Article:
Nephew

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NEPHEW, dom. rel. The son of a person's brother or sister. Amb. 514; 1 Jacob's Ch. R. 207.

A Law Dictionary, Adapted to the Constitution and Laws of the United States. By John Bouvier. Published 1856.
References in classic literature ?
Spada, a prudent man, and greatly attached to his only nephew, a young captain of the highest promise, took paper and pen, and made his will.
And some uncles, in large families, are even younger than their nephews. By George, I wish it was the case with us!'
"I have been detained by"--the nephew stopped a moment in his answer--"various business."
I was told that not only your sister was on the point of being most advantageously married, but that you, that Miss Elizabeth Bennet, would, in all likelihood, be soon afterwards united to my nephew, my own nephew, Mr.
The light hair and florid complexion, the bright blue eyes and hardy upright figure, familiar to her in the picture, were all recalled to her memory, as the nephew followed the uncle across the room and took his place at table.
In the end, the good man was satisfied that his nephew, far from having any objections to Sophia, had that esteem for her, which in sober and virtuous minds is the sure foundation of friendship and love.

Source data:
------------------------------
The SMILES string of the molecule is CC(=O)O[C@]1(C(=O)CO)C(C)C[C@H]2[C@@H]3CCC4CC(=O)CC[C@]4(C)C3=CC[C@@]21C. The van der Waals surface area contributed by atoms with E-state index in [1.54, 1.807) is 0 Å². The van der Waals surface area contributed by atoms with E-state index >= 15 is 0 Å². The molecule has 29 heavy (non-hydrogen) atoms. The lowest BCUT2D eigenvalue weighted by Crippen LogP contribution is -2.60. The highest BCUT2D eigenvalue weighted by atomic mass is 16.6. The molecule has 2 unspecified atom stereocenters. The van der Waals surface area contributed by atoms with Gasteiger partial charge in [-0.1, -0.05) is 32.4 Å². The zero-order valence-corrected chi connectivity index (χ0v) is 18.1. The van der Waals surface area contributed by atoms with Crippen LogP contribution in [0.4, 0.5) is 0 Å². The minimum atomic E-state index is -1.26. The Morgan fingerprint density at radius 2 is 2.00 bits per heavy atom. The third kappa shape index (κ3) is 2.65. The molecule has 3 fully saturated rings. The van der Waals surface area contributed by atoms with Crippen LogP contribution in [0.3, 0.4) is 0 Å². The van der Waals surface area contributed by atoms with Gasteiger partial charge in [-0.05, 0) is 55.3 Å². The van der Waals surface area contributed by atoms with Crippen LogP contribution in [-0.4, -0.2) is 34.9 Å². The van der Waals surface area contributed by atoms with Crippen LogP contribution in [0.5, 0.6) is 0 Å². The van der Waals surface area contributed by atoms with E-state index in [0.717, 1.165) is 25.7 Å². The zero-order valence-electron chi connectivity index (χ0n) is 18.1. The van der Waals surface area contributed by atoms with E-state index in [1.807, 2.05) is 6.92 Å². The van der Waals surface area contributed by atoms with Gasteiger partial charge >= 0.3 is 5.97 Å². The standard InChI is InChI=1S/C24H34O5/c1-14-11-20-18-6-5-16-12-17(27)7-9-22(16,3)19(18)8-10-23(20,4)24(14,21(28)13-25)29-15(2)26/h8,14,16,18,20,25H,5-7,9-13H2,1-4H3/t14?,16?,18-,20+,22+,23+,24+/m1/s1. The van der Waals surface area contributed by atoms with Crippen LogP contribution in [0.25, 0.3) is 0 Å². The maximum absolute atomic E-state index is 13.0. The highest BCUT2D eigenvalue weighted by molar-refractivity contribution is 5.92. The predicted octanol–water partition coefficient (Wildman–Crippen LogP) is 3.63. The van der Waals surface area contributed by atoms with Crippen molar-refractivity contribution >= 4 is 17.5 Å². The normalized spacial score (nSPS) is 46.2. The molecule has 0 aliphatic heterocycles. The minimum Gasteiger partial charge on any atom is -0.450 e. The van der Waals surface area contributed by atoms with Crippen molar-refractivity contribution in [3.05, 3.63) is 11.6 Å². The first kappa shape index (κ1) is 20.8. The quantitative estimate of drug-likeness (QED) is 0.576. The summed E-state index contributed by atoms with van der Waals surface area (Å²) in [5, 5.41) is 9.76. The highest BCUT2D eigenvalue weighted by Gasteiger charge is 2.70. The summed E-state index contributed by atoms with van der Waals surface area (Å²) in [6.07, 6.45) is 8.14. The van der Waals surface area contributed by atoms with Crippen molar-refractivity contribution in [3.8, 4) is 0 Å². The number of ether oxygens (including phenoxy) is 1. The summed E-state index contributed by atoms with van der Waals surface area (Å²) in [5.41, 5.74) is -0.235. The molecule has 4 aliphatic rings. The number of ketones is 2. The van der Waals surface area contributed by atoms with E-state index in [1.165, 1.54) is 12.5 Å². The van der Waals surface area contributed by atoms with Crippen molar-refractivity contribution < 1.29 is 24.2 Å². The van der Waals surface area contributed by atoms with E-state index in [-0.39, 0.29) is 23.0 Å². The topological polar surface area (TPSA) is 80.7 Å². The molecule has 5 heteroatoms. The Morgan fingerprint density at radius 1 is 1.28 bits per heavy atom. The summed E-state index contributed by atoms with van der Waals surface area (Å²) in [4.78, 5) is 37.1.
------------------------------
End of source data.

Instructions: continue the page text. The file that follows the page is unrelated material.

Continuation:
Stranger still, Hippolyte and the "son of Pavlicheff" also seemed slightly surprised, and Lebedeff's nephew was obviously far from pleased.
This is why - because in Corsica your dead will not leave you alone - Dominic's brother had to go into the MAQUIS, into the bush on the wild mountain-side, to dodge the gendarmes for the insignificant remainder of his life, and Dominic had charge of his nephew with a mission to make a man of him.
Julian Gray was her only surviving nephew, the son of a favorite sister whom she had lost.
"I keep them in my head," replied the nephew, with legitimate firmness.
Fentolin remarked, indicating his nephew. "Gerald, you will be pleased, I know, to meet Mr.
I was very angry with my nephew, the captain, and indeed with all the men, but with him in particular, as well for his acting so out of his duty as a commander of the ship, and having the charge of the voyage upon him, as in his prompting, rather than cooling, the rage of his blind men in so bloody and cruel an enterprise.